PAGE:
I have two golden retrievers, but I could certainly use more. I can't afford more, so I volunteer once or twice a month at the Delaware Valley Golden Retriever Rescue (DVGRR). I am a Certified Canine Massage Therapist, and I go there to massage dogs.
For those who say "Oh I could never volunteer at one of those places, too depressing," let me say that DVGRR is a cheerful, upbeat place, where the doggies are treated like royalty. Sling beds, cheese at 1 p.m., before nap-time, and peanut butter stuffed kong to take to bed are a few of the amenities. Playgroups are formed for those who like to play together, and thunder-phobic dogs are housed in the offices where a word or pet is always available. I can only add that the kennels are usually cleaner than my house, and you can begin to get the picture. All "residents" are fed premium food, and treats abound.
Many dogs are surrendered because of health issues that the owner can't afford, these dogs go immediately to the vet and if possible the health issues are corrected, often at great expense. Hip surgery, broken bones are fixed, mass removal and diagnosis, even stem cell therapy is done. Recently, as people are losing jobs and homes, many wonderful companion dogs are turned in.
Since DVGRR is in "puppy mill country," there are many "breeder dogs," both male and female that come into the rescue. These dogs have physical, as well as emotional problems and are able to take part in Project Home Life, a program just for them. Breeder dogs have spent 6 or seven years having puppies and never seen the inside of a house, felt grass under their feet or been socialized to people. When I first started going to DVGRR, these dogs were terrified and withdrawn for weeks and months, sometimes flattening out or losing bladder control. Since Project Home Life, which is a room set up like a living room with "distractions" such as TV, furniture and ceiling fan, these dogs are feeling more "at home" in days to weeks. Special training on interacting with these dogs is given to the volunteers who work with them and progress records are kept. There is also a support group for adopters of the breeder dogs.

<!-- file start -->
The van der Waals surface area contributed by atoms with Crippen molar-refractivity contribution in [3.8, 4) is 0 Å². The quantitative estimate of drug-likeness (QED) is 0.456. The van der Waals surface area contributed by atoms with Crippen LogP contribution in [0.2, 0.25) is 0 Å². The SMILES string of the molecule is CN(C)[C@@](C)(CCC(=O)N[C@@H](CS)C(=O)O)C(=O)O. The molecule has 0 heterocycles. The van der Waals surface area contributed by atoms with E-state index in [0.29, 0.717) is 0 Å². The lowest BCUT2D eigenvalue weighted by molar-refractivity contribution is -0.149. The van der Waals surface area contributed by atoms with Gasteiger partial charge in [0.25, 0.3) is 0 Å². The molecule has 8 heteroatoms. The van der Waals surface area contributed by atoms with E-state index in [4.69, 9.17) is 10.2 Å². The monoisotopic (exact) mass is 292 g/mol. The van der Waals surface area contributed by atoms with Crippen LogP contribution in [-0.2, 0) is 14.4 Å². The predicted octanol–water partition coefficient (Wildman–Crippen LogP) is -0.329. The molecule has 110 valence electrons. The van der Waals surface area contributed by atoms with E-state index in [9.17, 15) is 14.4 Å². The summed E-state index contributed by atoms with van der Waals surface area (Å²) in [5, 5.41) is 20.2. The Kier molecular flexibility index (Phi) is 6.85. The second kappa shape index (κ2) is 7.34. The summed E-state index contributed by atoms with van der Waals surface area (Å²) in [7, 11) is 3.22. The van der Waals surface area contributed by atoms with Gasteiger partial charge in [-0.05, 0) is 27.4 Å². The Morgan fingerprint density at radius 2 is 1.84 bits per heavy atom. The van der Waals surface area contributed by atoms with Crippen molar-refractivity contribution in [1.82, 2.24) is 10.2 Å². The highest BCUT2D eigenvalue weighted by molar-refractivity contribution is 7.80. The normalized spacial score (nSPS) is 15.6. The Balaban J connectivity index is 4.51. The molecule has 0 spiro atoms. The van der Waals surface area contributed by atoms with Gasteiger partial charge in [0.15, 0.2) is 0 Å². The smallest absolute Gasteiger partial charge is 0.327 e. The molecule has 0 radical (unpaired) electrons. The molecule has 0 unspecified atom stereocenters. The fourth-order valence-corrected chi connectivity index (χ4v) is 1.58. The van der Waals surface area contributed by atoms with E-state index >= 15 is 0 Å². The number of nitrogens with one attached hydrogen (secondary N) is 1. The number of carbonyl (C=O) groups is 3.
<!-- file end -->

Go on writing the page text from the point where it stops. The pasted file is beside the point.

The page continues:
When I meet a breeder dog for the first time, I evaluate things such as posture and eye contact. Sometimes I just sit in the kennel for 5 or ten minutes, then leave without touching the dog. It is very rewarding when they make eye contact for the first time. These dogs have never been touched with love by a human, much less had a belly rub.
I haven't figured out how to add links to my blog yet, but anyone who lives in southeast, or eastern PA, or in New Jersey, and who needs a golden retriever, may put DVGRR into their search engine and look at the adorable pictures of adoptable dogs.
My Sunny and Cassie were both breeder mamas and they are wonderful dogs.
Have a fun day, Love, Linda